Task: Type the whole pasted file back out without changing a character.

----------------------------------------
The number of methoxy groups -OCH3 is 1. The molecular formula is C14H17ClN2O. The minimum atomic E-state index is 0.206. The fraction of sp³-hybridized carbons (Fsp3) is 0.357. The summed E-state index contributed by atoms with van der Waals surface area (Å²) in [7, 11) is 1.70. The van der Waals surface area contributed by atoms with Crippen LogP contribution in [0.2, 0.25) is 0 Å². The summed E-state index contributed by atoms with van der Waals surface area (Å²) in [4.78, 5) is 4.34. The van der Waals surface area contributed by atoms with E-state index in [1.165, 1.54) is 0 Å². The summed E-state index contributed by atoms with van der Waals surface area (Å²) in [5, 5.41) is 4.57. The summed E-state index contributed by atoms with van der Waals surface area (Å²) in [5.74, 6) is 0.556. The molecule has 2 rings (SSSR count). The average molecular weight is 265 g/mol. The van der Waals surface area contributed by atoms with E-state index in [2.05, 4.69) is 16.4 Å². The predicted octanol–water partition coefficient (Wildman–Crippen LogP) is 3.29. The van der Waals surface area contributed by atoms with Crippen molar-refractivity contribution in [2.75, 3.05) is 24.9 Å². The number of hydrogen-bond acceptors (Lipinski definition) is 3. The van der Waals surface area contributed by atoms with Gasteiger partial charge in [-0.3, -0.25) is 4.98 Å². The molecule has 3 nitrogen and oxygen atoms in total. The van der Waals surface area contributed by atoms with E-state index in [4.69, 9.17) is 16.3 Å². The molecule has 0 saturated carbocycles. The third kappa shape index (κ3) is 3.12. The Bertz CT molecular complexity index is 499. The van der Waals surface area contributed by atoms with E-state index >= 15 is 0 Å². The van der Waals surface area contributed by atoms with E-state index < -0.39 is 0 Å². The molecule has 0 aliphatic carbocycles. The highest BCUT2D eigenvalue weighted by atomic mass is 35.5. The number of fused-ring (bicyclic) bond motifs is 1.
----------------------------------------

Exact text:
The number of methoxy groups -OCH3 is 1. The molecular formula is C14H17ClN2O. The minimum atomic E-state index is 0.206. The fraction of sp³-hybridized carbons (Fsp3) is 0.357. The summed E-state index contributed by atoms with van der Waals surface area (Å²) in [7, 11) is 1.70. The van der Waals surface area contributed by atoms with Crippen LogP contribution in [0.2, 0.25) is 0 Å². The summed E-state index contributed by atoms with van der Waals surface area (Å²) in [4.78, 5) is 4.34. The van der Waals surface area contributed by atoms with E-state index in [1.165, 1.54) is 0 Å². The summed E-state index contributed by atoms with van der Waals surface area (Å²) in [5, 5.41) is 4.57. The summed E-state index contributed by atoms with van der Waals surface area (Å²) in [5.74, 6) is 0.556. The molecule has 2 rings (SSSR count). The average molecular weight is 265 g/mol. The van der Waals surface area contributed by atoms with E-state index in [2.05, 4.69) is 16.4 Å². The predicted octanol–water partition coefficient (Wildman–Crippen LogP) is 3.29. The van der Waals surface area contributed by atoms with Crippen molar-refractivity contribution in [2.75, 3.05) is 24.9 Å². The number of hydrogen-bond acceptors (Lipinski definition) is 3. The van der Waals surface area contributed by atoms with Gasteiger partial charge in [-0.3, -0.25) is 4.98 Å². The molecule has 3 nitrogen and oxygen atoms in total. The van der Waals surface area contributed by atoms with E-state index in [4.69, 9.17) is 16.3 Å². The molecule has 0 saturated carbocycles. The third kappa shape index (κ3) is 3.12. The Bertz CT molecular complexity index is 499. The van der Waals surface area contributed by atoms with E-state index >= 15 is 0 Å². The van der Waals surface area contributed by atoms with E-state index < -0.39 is 0 Å². The molecule has 0 aliphatic carbocycles. The highest BCUT2D eigenvalue weighted by atomic mass is 35.5. The number of fused-ring (bicyclic) bond motifs is 1.